Thursday, 21 June 2012

A Pudding Fit for a King (well, the chancellor at least)

Mrs Beeton was a bestseller in her time.  While her critics say she didn't write most the recipes, and that Eliza Acton was the first to include a list of ingredients, she is  the best known cookery writer of the period.  She certainly knew what her audience wanted, and could be considered as the first celebrity chef.

In view of the current economic situation, and thinking that the chancellor may need some sustenance in these troubled time, I picked this pudding for my first Mrs B recipe.

Cabinet or Chancellor's Pudding
Ingredients - 1 1/2 oz candied peel, 4 oz of currants, 4 dozen sultanas, a few slices of Savoy cake, sponge cake, a French roll, 4 eggs, 1 pint milk, grated lemon-rind, 1/4 nutmeg, 3 table-spoonfuls of sugar.

Melt some butter to a paste, and with it, well grease the mould or basin in which the pudding is to be boiled, taking care that it is buttered in ever part.  Grease the mould, thoroughly.  This is important, as you want to be able to turn out your pudding once it's done to present to your guests, not dig it out the mould.
Cut the peel into thin slices, and place these in a fanciful device at the bottom of the mould, and fill in the spaces between with currants and sultanas; then add a few slices of sponge cake or French roll; drop a few drops of melted butter on these, and between each layer sprinkle a few currents.  Proceed in this manner til the mould is nearly full; Simply build up the fruit and cake it layers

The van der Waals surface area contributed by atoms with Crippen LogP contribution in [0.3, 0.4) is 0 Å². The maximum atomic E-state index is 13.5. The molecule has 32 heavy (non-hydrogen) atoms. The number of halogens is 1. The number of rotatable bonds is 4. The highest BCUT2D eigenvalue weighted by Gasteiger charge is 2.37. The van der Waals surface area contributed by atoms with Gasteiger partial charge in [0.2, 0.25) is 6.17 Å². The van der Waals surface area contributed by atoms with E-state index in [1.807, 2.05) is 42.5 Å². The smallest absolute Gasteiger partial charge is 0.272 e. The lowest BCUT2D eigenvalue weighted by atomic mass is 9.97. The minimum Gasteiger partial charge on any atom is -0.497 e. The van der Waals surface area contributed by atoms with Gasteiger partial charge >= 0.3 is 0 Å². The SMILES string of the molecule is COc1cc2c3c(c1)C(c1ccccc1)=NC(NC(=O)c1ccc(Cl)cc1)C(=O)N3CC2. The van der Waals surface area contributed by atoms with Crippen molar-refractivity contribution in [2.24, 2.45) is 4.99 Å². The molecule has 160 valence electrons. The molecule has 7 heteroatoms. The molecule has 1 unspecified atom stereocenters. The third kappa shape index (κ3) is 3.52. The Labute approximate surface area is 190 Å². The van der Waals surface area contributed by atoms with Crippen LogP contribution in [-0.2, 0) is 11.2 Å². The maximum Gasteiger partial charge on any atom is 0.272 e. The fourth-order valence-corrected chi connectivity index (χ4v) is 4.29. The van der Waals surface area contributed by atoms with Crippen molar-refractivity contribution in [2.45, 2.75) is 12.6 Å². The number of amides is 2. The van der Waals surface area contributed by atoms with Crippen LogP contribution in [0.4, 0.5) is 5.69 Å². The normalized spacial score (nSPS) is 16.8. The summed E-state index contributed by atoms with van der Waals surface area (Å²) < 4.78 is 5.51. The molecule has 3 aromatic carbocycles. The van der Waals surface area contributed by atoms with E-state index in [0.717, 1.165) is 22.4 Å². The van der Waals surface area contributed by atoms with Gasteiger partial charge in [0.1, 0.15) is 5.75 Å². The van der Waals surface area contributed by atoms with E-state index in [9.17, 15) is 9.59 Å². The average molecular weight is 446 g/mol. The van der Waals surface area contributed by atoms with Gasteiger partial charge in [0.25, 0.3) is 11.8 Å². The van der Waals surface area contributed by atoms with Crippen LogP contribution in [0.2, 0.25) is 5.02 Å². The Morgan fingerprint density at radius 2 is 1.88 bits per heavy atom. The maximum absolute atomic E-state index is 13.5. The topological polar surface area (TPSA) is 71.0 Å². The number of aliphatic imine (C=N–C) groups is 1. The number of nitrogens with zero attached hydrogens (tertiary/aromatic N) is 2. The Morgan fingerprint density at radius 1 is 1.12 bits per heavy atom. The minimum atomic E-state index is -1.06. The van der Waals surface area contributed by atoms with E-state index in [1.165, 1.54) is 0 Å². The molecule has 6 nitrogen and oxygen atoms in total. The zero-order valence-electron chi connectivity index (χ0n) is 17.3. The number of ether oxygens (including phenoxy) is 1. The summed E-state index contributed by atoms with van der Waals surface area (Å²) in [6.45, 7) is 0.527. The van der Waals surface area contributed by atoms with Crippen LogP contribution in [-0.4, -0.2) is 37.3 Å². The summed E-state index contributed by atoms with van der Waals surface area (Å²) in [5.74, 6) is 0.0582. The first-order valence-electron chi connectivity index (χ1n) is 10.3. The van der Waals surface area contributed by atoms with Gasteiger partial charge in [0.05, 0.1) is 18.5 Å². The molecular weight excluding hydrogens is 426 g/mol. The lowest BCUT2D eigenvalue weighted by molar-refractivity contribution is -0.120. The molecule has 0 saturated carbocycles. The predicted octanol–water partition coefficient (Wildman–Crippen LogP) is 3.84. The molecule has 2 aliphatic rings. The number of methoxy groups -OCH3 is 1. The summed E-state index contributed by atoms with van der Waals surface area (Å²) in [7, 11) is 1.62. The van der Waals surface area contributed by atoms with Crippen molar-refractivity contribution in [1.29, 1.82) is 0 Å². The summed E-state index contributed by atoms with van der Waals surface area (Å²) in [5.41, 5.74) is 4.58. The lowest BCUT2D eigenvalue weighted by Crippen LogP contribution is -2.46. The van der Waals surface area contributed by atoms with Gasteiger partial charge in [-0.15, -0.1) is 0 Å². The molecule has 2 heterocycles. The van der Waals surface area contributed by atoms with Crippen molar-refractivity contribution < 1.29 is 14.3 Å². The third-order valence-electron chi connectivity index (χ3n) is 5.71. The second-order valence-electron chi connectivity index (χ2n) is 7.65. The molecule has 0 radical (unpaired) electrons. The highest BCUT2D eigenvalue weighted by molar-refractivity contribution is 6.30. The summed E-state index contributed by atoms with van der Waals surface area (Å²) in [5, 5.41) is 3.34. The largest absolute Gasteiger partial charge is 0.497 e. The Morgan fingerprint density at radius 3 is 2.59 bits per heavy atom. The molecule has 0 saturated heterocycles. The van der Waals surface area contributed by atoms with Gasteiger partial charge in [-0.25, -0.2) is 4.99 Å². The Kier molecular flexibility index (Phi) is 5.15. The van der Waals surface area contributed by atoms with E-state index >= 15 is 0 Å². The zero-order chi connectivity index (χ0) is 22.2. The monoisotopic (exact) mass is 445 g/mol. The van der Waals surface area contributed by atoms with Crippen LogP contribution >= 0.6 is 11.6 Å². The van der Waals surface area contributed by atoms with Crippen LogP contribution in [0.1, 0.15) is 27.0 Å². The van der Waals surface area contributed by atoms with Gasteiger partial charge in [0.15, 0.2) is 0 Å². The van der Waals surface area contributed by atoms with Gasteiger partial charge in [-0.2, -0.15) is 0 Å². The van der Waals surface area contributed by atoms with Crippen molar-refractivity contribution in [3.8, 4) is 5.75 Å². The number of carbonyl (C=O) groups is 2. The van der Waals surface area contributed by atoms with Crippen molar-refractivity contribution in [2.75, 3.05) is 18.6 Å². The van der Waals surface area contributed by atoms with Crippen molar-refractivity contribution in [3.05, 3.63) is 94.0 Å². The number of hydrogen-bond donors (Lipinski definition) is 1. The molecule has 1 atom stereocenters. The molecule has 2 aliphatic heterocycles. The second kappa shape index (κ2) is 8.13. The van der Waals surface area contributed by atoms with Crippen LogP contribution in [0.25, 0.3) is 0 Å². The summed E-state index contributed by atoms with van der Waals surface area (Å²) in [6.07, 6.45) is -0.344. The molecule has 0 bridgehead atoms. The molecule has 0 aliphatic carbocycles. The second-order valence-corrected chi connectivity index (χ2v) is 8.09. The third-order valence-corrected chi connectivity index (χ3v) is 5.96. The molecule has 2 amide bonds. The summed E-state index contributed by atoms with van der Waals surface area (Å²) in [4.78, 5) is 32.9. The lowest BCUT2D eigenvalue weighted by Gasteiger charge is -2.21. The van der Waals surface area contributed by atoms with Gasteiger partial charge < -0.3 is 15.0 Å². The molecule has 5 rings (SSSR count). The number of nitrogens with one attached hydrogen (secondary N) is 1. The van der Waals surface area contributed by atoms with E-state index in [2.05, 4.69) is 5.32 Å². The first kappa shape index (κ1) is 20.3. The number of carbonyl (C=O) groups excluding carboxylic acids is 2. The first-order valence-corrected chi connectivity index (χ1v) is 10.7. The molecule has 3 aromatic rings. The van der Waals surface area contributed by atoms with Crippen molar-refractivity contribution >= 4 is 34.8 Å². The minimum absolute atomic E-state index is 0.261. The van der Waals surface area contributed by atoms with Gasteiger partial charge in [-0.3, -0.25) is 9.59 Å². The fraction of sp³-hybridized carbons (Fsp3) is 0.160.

then flavour the milk with nutmeg and grated lemon-rind; add the sugar, and stir to this the eggs, which should be well beaten.  Beat this mixture for a few minutes; then strain it into the mould, which should be quite full; This is your basic custard to go over the cake.
tie a piece of buttered paper over it, and let it stand for 2 hours; then tie it down with a cloth, put it into boiling water, and let it boil slowly for 1 hour.  I used a plastic pudding basin with a lid.  I trust Mrs B would recommend the same if they'd only been invented, as it's much easier.  Just don't fill it too full, or the lid might ping off when your pudding expands.
In taking it up, let it stand for a minute or two before the cloth is removed; then quickly turn it out of the mould or basin, and serve with the sweet sauce separately.  Miraculously, my pudding turned out! The 'fanciful device' was a little worse for wear, but otherwise perfect.  I served it with a little jam sauce.

The pudding was absolutely delicious.  I was a bit worried, as I'd had a nibble of the cake while building up the pudding, and it was pretty nasty.  So, a real Cinderella story for the supermarket sponge. I'd also been expecting it to be quite stodgy, but it was very light, more like a baked custard than a heavy pudding.  The fruit was soft from soaking up the liquid, not at all chewy.  Couldn't taste the lemon, but Mrs B does suggest you could substitute essence of vanilla or bitter almonds, or make it richer with cream.  I loved it just the way it was.  Mrs B says seasonable at any time and I agree.  I don't know why it ever went out of fashion.


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  2. Beautiful! At first I wasn't clear if you used Savoy cake (whatever that is!) or something else. Now I see you used a purchased sponge cake. How much did you end up using?

  3. I'd bought a small cake (maderia cake if I remember rightly) which was about 6 x 2 x 2 inches. I used it all as it fitted into my pudding basin easily. I think you could use any plain type of cake, and it would probably be even better if it was a few days old, as it would soak up the custard well.